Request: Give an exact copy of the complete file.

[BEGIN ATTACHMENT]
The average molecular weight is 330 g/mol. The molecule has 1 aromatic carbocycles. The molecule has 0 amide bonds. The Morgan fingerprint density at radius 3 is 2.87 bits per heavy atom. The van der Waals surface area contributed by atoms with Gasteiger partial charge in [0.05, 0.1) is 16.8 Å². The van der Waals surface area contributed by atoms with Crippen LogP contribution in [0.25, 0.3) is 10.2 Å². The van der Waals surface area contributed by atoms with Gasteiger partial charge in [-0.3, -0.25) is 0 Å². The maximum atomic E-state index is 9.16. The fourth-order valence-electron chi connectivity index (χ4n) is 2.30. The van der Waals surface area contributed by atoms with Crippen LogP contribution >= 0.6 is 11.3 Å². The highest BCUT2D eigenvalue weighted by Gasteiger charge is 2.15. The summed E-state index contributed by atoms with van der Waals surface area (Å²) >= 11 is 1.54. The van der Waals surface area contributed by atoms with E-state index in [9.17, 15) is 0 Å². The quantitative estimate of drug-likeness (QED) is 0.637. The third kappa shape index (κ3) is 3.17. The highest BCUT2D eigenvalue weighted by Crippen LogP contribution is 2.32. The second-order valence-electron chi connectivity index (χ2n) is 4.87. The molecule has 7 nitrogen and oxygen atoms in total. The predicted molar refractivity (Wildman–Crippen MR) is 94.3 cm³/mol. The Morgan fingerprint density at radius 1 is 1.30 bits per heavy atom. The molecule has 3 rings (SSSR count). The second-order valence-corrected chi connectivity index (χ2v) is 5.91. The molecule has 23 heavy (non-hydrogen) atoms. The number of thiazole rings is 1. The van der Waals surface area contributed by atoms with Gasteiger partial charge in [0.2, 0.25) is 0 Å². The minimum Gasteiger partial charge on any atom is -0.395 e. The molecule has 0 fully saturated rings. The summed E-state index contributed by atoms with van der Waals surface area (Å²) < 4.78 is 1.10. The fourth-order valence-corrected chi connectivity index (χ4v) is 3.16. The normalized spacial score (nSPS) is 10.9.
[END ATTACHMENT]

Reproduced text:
The average molecular weight is 330 g/mol. The molecule has 1 aromatic carbocycles. The molecule has 0 amide bonds. The Morgan fingerprint density at radius 3 is 2.87 bits per heavy atom. The van der Waals surface area contributed by atoms with Gasteiger partial charge in [0.05, 0.1) is 16.8 Å². The van der Waals surface area contributed by atoms with Crippen LogP contribution in [0.25, 0.3) is 10.2 Å². The van der Waals surface area contributed by atoms with Gasteiger partial charge in [-0.3, -0.25) is 0 Å². The maximum atomic E-state index is 9.16. The fourth-order valence-electron chi connectivity index (χ4n) is 2.30. The van der Waals surface area contributed by atoms with Crippen LogP contribution >= 0.6 is 11.3 Å². The highest BCUT2D eigenvalue weighted by Gasteiger charge is 2.15. The summed E-state index contributed by atoms with van der Waals surface area (Å²) >= 11 is 1.54. The van der Waals surface area contributed by atoms with E-state index in [9.17, 15) is 0 Å². The quantitative estimate of drug-likeness (QED) is 0.637. The third kappa shape index (κ3) is 3.17. The highest BCUT2D eigenvalue weighted by Crippen LogP contribution is 2.32. The second-order valence-electron chi connectivity index (χ2n) is 4.87. The molecule has 7 nitrogen and oxygen atoms in total. The predicted molar refractivity (Wildman–Crippen MR) is 94.3 cm³/mol. The Morgan fingerprint density at radius 1 is 1.30 bits per heavy atom. The molecule has 3 rings (SSSR count). The second-order valence-corrected chi connectivity index (χ2v) is 5.91. The molecule has 23 heavy (non-hydrogen) atoms. The number of thiazole rings is 1. The van der Waals surface area contributed by atoms with Gasteiger partial charge in [0.2, 0.25) is 0 Å². The minimum Gasteiger partial charge on any atom is -0.395 e. The molecule has 0 fully saturated rings. The summed E-state index contributed by atoms with van der Waals surface area (Å²) < 4.78 is 1.10. The fourth-order valence-corrected chi connectivity index (χ4v) is 3.16. The normalized spacial score (nSPS) is 10.9.